Straits Times: Greater openness here now, says WP chief

Low Thia Khiang points to debate on Section 377A as an example of a more relaxed political atmosphere


“The environment has changed compared to when I just joined politics in the early 80s…People are more vocal and people are more comfortable to air their views in public. So I think it is an improvement.”
WORKERS’ PARTY LEADER LOW THIA KHIANG

WORKERS’ Party (WP) leader Low Thia Khiang sees the Government’s handling of the recent debate on the law against male homosexuality as a sign of greater openness here.

He cited the Section 377A debate as an example of a more relaxed political atmosphere, as he gave the ruling People’s Action Party (PAP) a “passing grade” for its governance.

“You don’t see very strong reactions from the Government towards criticisms and citizen initiatives,” he told The Straits Times last night.

“The environment has changed compared to when I just joined politics in the early 80s…People are more vocal and people are more comfortable to air their views in public. So I think it is an improvement.”

The highly charged debate over Section 377A took place both in and outside Parliament.

It was sparked by a citizens’ petition to the House to repeal it from the Penal Code and over two days last week, 16 MPs spoke on the controversial issue.

The WP is holding its 50th anniversary celebrations on Saturday.

In an interview with Chinese-language daily Lianhe Zaobao ahead of the celebrations, Mr Low was asked how he would grade the PAP government. He said it was “definitely a pass”.

But at the same time, he criticised some of the Government’s policies, arguing that the recent Central Provident Fund (CPF) changes are unfair to the elderly.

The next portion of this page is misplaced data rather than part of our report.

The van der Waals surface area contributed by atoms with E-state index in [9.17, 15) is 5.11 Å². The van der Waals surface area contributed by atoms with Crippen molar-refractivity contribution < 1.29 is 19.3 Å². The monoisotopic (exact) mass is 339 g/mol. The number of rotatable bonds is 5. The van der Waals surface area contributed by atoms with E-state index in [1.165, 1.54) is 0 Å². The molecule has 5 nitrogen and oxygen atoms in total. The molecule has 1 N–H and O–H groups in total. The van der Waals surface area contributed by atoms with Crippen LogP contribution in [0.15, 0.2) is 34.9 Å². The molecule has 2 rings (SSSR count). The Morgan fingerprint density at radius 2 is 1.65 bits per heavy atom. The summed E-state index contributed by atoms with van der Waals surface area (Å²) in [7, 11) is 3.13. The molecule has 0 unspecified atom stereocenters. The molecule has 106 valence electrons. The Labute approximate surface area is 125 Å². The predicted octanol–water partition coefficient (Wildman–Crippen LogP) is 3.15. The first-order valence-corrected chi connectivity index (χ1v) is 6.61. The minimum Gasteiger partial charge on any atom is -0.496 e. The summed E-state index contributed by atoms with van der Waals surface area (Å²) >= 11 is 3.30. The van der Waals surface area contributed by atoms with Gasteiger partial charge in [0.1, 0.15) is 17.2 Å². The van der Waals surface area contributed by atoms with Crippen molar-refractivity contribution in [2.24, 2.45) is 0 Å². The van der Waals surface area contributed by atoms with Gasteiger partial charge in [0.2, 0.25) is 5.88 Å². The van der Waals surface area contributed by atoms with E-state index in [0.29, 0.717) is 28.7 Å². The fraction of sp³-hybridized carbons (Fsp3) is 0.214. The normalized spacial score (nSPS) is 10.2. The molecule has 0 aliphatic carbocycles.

He said that by delaying the draw-down age of the CPF Minimum Sum, the Government is essentially leaving older Singaporeans with no choice but to continue working.

While supporting the Government’s anti-terrorism moves, he expressed concern that they may increase the authorities’ power.

Still, the WP secretary-general – who said he hoped that he will not be the party leader when it celebrates its 60th anniversary – insists it is not right for a political party to oppose for the sake of opposing.

“The term opposition is a legacy of the Western parliamentary system, and I have never believed that an opposition party should oppose for the sake of opposing or to shoot one’s mouth off.

“Politics should be about responsible politics. The opposition should be a watchdog, not a mad dog. That should be the path for a political party.”

It is also not the job of the opposition here to offer alternatives to all government policies, he argued.

While the ruling party has specialists to study and research various issues, the opposition lacks the resources to come up with alternatives.

He pointed out that the WP is unlike the opposition parties in the West, which come up with alternative policies for everything.

The WP’s role is to revise and improve on government policies. Moreover, the opposition should not shoot its mouth off, and offer alternative policies on a whim.

“A political party needs to reach a certain stage before it can offer alternative policies, that is, at a stage where it is capable of replacing that government. And WP still has a very long way to go before reaching this stage.”

In fact, he did not think his party is ready to challenge the PAP for government in the “near future”.

Said the 51-year-old: “To become ready to take over the government is a very long-term goal. Every political party wishes to be ready to form the government and eventually become the ruling party. But to me, this is still very far, we need to take one step at a time.”

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